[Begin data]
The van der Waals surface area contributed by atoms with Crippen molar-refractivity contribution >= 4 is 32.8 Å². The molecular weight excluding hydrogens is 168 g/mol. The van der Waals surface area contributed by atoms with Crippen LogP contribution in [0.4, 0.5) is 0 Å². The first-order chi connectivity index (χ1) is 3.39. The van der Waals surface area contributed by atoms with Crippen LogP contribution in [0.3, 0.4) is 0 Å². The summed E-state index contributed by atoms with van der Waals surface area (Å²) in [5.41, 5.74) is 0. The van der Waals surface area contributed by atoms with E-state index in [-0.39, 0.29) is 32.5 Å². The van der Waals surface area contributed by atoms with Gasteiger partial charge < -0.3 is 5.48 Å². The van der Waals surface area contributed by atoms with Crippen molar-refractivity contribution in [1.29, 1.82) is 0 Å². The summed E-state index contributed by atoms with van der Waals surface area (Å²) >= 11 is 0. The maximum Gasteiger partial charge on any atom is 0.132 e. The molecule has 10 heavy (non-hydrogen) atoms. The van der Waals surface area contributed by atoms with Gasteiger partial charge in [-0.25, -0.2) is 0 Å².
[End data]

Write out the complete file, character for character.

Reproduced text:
The van der Waals surface area contributed by atoms with Crippen molar-refractivity contribution >= 4 is 32.8 Å². The molecular weight excluding hydrogens is 168 g/mol. The van der Waals surface area contributed by atoms with Crippen LogP contribution in [0.4, 0.5) is 0 Å². The first-order chi connectivity index (χ1) is 3.39. The van der Waals surface area contributed by atoms with Crippen LogP contribution in [0.3, 0.4) is 0 Å². The summed E-state index contributed by atoms with van der Waals surface area (Å²) in [5.41, 5.74) is 0. The van der Waals surface area contributed by atoms with E-state index in [-0.39, 0.29) is 32.5 Å². The van der Waals surface area contributed by atoms with Gasteiger partial charge < -0.3 is 5.48 Å². The van der Waals surface area contributed by atoms with Crippen molar-refractivity contribution in [1.29, 1.82) is 0 Å². The summed E-state index contributed by atoms with van der Waals surface area (Å²) >= 11 is 0. The maximum Gasteiger partial charge on any atom is 0.132 e. The molecule has 10 heavy (non-hydrogen) atoms. The van der Waals surface area contributed by atoms with Gasteiger partial charge in [-0.25, -0.2) is 0 Å².